Many different elements go into the park’s design, such as the location, amenities, type of playground equipment and the age group that will be visiting the park. Here are some tips to keep in mind when designing a park for toddlers:

Incorporate Nature

Exposing young kids, particularly toddlers, to elements of their outdoor environment is essential for helping them grow and develop an appreciation of nature. Incorporating nature in your park ranges from the location to landscaping to nature-inspired playground equipment structures. Consider how you can implement your site’s existing nature to surround toddlers as they play on the equipment or relax under the shade.

For example, position play panels or sand and water tables under existing trees to keep kids cool. This will protect kids from the heat of the sun and minimize the glare they might see while trying to navigate on the playground.

You can also determine other areas to add flowers or plants so toddlers can interact with nature as they develop skills on the playground. When you consider the environmental features of your park, be sure to think about where adults might have the best visibility while watching their toddlers.

Positioning seating and park benches underneath trees or near some brightly colored flowers can help toddlers and parents or supervising adults keep an eye on each other throughout their time at the park. If your park location has an abundance of natural features, consider how you might integrate them into your design before removing them, and develop creative ways to allow toddlers to see more of the natural world in your park’s layout.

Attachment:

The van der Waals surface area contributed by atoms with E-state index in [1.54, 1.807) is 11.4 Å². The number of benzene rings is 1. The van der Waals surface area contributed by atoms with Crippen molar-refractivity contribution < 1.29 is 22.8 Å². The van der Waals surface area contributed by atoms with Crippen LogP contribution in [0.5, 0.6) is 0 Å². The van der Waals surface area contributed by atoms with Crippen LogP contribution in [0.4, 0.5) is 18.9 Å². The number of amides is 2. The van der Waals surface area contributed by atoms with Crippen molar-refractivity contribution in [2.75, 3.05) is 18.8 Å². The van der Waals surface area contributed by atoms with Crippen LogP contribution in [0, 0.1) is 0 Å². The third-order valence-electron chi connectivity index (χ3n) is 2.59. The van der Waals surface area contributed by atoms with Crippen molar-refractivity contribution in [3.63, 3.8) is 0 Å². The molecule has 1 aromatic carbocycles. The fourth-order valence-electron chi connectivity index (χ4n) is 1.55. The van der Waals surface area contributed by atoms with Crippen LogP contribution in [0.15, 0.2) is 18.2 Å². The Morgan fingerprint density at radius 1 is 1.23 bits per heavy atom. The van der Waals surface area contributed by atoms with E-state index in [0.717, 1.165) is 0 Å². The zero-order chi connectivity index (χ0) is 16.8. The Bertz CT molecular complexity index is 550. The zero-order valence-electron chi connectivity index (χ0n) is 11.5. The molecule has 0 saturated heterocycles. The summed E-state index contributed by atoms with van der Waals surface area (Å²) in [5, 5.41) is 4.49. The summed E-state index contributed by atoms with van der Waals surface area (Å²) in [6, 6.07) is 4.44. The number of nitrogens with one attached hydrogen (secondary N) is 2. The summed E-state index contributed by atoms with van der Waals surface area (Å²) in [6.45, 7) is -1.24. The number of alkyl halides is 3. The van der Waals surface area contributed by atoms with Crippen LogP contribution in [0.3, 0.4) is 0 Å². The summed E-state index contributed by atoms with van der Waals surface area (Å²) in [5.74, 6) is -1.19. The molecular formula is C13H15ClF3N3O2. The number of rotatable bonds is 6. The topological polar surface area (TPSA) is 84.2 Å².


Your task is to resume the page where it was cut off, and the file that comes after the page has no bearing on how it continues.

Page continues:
Incorporating nature allows you to find the most efficient and beneficial use of your proposed park space while introducing toddlers to curiosity and a relationship with the natural world.

Playground surfacing like rubber or engineered wood fiber help protect toddlers from harm should they fall while playing.

Consider Surfacing

Choosing the right playground surfacing is an essential component of playground design that can’t be overlooked. While the right playground surfacing will certainly change the aesthetic of the playground, its primary purpose is to provide protection against falls and prevent serious injuries. The right surfacing is also mandatory to meet ADA regulations for kids and adults using mobility devices.